"The primary goal of the trial research will be to assess the safety and effectiveness of fluconazole (an anti-fungal medicine that is the primary treatment candidate) as treatment for people in affected regions who develop pneumonia (30 percent of pneumonia cases are the affected region are caused by Valley Fever). The next goal that NIH and CDC hope to get out of the trial is increased public awareness. By working in the places where the disease primarily occurs, the medical community will learn more about the disease and apply that knowledge in their practice – improving the recognition and management of early onset Valley Fever and enhancing community awareness. Further, this trial will help better recognize the early stages of the disease and generate new questions.
 "The research that will be produced over the next year will be instrumental in raising critical awareness within the medical community and the general public by utilizing that new knowledge in their everyday practices.
 "By continuing these collaborative meetings, we are ensuring that the valley will be able to tackle Valley Fever as one community.


Thursday, August 27, 2015

Bakersfield College President Sonya Christian receives a warm welcome, Pyrenees Cafe and Saloon keeps knocking it out of the park and Patrick Duffy shows up at The Padre Hotel

* ... SONYA: Bakersfield College President Sonya Christian may be locked in a dispute over extending her contract, but you wouldn't know that when she appeared Thursday at the downtown
Rotary Club. Christian received a standing ovation when she was introduced as the speaker, and her appearance drew an overflow crowd at the Bakersfield Museum of Art. Her popularity among BC faculty and students and in the business community is impressive, and no doubt this does not go unnoticed by the Kern Community College District's board of trustees and Chancellor Sandra Serrano. Among the non club members who showed up for lunch were former Congressman (and former Bakersfield College professor) Bill Thomas (a big Christian supporter), Supervisor Leticia Perez and Michael Turnipseed, head of the watchdog group Kern Tax.


* ... PYRENEES: One of our community's amazing success stories is happening over at The Pyrenees Cafe and Saloon, where co-owners Rod and Julie Crawford took a dated brand, gave it a smart makeover that retained the building's historic character, and created one of the hottest Basque restaurant venues in town. Pyrenees was one of the eateries featured on Guy Fieri's Diners, Drive-ins and Dives and Rod told me his appearance on the Food Network program is still driving business. "I had people in from Long Beach who had seen it on the show and were checking it out," he told me the other day. Business, meanwhile, is booming and the Crawfords have plans for even more improvements.



* ... SPOTTED: I ran into the actor Patrick Duffy at The Padre Hotel the other day. He is in town working on a movie that will also star actress Ann Archer. Duffy is best known for his role as Bobby Ewing in the 1980s CBS soap opera hit "Dallas." When I spotted him, he was sitting in the Padre bar calmly working on a newspaper puzzle.




 * ... SPOTTED ON TWITTER: "To whoever finds the $20 I dropped: spend it on alcohol. It’s what I would have wanted."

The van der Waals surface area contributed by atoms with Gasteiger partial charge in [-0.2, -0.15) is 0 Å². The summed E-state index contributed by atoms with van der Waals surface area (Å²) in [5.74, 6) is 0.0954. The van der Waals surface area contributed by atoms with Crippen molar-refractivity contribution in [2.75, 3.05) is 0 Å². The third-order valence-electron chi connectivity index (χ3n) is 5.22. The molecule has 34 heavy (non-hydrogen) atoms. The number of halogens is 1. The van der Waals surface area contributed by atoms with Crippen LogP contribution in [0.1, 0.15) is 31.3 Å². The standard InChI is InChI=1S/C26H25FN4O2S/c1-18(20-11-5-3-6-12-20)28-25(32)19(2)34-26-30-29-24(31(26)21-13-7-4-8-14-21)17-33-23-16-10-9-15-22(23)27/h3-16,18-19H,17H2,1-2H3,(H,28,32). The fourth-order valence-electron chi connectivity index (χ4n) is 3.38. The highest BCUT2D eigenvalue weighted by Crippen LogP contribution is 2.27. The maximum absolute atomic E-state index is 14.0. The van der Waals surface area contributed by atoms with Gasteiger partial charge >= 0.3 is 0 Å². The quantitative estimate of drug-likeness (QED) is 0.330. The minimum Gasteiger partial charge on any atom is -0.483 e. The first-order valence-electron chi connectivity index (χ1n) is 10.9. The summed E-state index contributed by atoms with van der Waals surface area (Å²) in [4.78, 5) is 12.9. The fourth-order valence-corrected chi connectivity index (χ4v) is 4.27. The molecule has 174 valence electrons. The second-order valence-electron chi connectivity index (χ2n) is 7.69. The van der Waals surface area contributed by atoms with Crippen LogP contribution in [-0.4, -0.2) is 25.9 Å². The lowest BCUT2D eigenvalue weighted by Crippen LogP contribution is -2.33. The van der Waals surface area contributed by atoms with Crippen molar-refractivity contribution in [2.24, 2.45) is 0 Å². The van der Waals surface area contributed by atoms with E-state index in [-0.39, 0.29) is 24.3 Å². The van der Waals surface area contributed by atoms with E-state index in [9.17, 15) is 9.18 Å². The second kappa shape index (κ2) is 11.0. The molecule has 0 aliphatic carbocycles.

* ... IMMIGRATION: With all the talk about immigration reform, reader Sam Rodriquez offered these thoughts: "My wife and I were traveling to Arroyo Grande this last Friday.  I observed on Highway 166 close to Cuyama all of the Mexican field workers either hunched over or on their hands and knees working their tails to provide us with whatever they were picking. Then from Arroyo Grande we took Highway 1 to Pismo Beach and there again there they were Mexicans working their behinds off.  I realize that we need to something about illegal immigration but when you hear the likes of Donald Trump and all of the closet racists coming out of the wood work it makes me very sad. My parents (legal Americans of Mexican decent) came out of the fields.
You can go into any ghetto in Bakersfield and its surrounding communities any day of the week or any time of day and all ethnicities are represented... What is the answer I don’t know? But when you see a family of Mexicans at Wal-Mart, Sears, or the grocery store on any given Sunday be humble and maybe even say thank you."

 * ... HIGH SCHOOL FOOTBALL: Are you ready for some high school football? If so, did you know that The Bakersfield Californian will livestream high school football games for a third consecutive year? And this year it is partnering with ESPN Bakersfield 1230 AM to bring a game of the week to digital and radio audiences. The BVarsity Live Game Night and Game of the Week debuts Friday at 7 p.m. on bakersfield.com and on ESPN Bakersfield 1230 AM. Longtime local sports personality Vance Palm will host a live pregame show from The Bakersfield Californian's studios and Zach Ewing, sports editor of The Californian, and Justin Roberts will call the action from a game each week. Palm will also provide updates throughout the night from many BVarsity correspondents covering games around Kern County.





Tuesday, August 25, 2015

City councilman Terry Maxwell and Mark Salvaggio square off on the 24th Street widening project, the Bakersfield Racquet Club gets a new eatery and a big celebration for a 100th birthday

 * ... 24Th STREET: City Councilman Terry Maxwell has taken a lot of heat for opposing the widening of 24th Street, and just last week he took a tongue lashing from former Congressman Bill Thomas who secured the funding for the project. And now former city Councilman Mark Salvaggio